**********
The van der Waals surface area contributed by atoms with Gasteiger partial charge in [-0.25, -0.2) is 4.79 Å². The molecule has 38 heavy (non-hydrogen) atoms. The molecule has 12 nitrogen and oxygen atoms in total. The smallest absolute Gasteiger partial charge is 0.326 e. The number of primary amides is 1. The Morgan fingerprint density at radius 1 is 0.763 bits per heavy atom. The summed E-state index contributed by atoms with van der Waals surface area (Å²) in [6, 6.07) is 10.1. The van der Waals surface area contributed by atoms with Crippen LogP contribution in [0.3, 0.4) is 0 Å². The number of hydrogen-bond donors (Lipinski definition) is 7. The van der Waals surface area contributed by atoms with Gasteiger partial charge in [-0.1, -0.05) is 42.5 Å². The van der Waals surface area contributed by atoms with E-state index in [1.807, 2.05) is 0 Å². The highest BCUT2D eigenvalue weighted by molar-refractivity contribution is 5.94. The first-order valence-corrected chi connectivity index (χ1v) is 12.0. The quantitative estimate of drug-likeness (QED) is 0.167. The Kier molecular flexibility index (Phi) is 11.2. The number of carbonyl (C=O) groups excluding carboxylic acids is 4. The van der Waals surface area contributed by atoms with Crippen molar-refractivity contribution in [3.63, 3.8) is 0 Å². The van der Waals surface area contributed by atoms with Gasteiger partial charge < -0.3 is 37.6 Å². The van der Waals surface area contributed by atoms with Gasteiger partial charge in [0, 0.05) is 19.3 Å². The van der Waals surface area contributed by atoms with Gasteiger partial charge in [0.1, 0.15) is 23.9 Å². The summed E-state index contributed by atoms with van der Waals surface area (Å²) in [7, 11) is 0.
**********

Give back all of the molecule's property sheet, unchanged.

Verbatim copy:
The van der Waals surface area contributed by atoms with Gasteiger partial charge in [-0.25, -0.2) is 4.79 Å². The molecule has 38 heavy (non-hydrogen) atoms. The molecule has 12 nitrogen and oxygen atoms in total. The smallest absolute Gasteiger partial charge is 0.326 e. The number of primary amides is 1. The Morgan fingerprint density at radius 1 is 0.763 bits per heavy atom. The summed E-state index contributed by atoms with van der Waals surface area (Å²) in [6, 6.07) is 10.1. The van der Waals surface area contributed by atoms with Crippen LogP contribution in [0.3, 0.4) is 0 Å². The number of hydrogen-bond donors (Lipinski definition) is 7. The van der Waals surface area contributed by atoms with Gasteiger partial charge in [-0.1, -0.05) is 42.5 Å². The van der Waals surface area contributed by atoms with E-state index in [1.807, 2.05) is 0 Å². The highest BCUT2D eigenvalue weighted by molar-refractivity contribution is 5.94. The first-order valence-corrected chi connectivity index (χ1v) is 12.0. The quantitative estimate of drug-likeness (QED) is 0.167. The Kier molecular flexibility index (Phi) is 11.2. The number of carbonyl (C=O) groups excluding carboxylic acids is 4. The van der Waals surface area contributed by atoms with Crippen molar-refractivity contribution in [3.63, 3.8) is 0 Å². The van der Waals surface area contributed by atoms with Gasteiger partial charge < -0.3 is 37.6 Å². The van der Waals surface area contributed by atoms with Gasteiger partial charge in [0, 0.05) is 19.3 Å². The van der Waals surface area contributed by atoms with Gasteiger partial charge in [0.1, 0.15) is 23.9 Å². The summed E-state index contributed by atoms with van der Waals surface area (Å²) in [7, 11) is 0.